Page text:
Four Canadian Navy Vessels to Retire

Integrated Tactical Effects Experiment

As the Royal Canadian Navy undergoes its most extensive peacetime modernization in history, Vice-Admiral Mark Norman, Commander of the Royal Canadian Navy (RCN), announced September 19 the upcoming retirement of four ships that have reached the end of their operational lives.


The ships are Her Majesty’s Canadian Ships (HMCS) Protecteur and Preserver, two Protecteur-class auxiliary oil replenishment ships; and HMC Ships Iroquois and Algonquin, two Iroquois-class guided missile destroyers.

The retirement of these vessels has been anticipated for some time and is a step towards the introduction of new ships and capabilities set to be delivered through the National Shipbuilding Procurement Strategy (NSPS), as well as recognition of the RCN’s commitment to the responsible use of public funds while maintaining Canada’s naval readiness.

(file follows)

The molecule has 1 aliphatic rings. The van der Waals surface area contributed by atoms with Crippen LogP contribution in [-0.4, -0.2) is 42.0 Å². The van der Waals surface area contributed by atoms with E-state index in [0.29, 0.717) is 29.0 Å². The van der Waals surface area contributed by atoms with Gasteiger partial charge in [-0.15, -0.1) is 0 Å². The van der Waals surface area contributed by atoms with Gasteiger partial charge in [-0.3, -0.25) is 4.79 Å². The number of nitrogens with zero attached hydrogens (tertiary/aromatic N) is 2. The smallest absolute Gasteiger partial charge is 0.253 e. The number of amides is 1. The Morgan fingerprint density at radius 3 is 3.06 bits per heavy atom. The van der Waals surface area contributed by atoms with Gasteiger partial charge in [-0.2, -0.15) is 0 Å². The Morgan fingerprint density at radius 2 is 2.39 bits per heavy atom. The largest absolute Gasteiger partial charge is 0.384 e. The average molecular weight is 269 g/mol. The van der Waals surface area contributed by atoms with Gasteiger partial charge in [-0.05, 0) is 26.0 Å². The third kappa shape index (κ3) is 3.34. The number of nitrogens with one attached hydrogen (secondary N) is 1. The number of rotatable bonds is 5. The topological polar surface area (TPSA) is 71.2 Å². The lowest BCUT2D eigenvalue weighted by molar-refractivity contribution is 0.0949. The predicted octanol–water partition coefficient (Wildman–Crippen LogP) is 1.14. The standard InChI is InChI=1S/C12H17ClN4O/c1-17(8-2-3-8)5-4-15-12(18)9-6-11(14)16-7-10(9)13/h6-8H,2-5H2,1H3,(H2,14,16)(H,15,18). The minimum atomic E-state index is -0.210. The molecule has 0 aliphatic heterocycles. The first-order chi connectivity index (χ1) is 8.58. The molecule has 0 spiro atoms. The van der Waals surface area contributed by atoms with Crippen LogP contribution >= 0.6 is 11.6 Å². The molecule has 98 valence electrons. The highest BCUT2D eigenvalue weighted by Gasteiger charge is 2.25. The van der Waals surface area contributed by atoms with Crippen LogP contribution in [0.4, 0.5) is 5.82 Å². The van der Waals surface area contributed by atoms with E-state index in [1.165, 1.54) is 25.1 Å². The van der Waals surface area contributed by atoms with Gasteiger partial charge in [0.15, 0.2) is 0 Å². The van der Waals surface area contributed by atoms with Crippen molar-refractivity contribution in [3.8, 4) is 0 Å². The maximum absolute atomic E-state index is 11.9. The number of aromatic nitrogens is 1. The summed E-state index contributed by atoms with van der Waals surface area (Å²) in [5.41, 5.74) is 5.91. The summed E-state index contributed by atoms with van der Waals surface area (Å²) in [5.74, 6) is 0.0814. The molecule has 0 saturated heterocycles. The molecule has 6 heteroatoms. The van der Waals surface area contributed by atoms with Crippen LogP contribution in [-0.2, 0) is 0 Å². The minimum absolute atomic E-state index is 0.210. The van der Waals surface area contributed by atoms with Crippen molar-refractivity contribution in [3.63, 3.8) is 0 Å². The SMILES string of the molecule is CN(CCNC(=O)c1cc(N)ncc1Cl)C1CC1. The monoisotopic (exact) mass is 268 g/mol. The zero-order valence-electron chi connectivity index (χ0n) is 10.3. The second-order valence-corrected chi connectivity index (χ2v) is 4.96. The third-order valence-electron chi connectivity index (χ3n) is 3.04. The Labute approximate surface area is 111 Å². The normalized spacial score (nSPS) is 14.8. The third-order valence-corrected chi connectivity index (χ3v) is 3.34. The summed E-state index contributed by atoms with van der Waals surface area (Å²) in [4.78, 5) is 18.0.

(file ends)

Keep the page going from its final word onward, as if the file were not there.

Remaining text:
This period of transition includes the modernization of the RCN’s 12 Halifax-class frigates and the procurement of three new classes of ships, including the Joint Support Ships, the Arctic/Offshore Patrol Ships and the Canadian Surface Combatants, as well as the integration of a new maritime aircraft into fleet service.

During this period of transition, the RCN will be able to count on its modernized Halifax-class frigates, Victoria-class submarines and Kingston-class vessels to carry out the tasks and missions set by the Government of Canada.

The Government of Canada is delivering equipment to the RCN by investing $4 billion to modernize the Halifax-class frigates, and $36.6 billion on the NSPS for the recapitalization of the federal surface fleet during the coming decades.

The RCN has a plan in place to address the many challenges of transition, including the need to maintain excellence in operations, to deliver the future fleet and to prepare the RCN for the new capabilities and technologies that will be delivered through the NSPS over the next decade and beyond.

Press Release, September 23, 2014; Image: Canadian Navy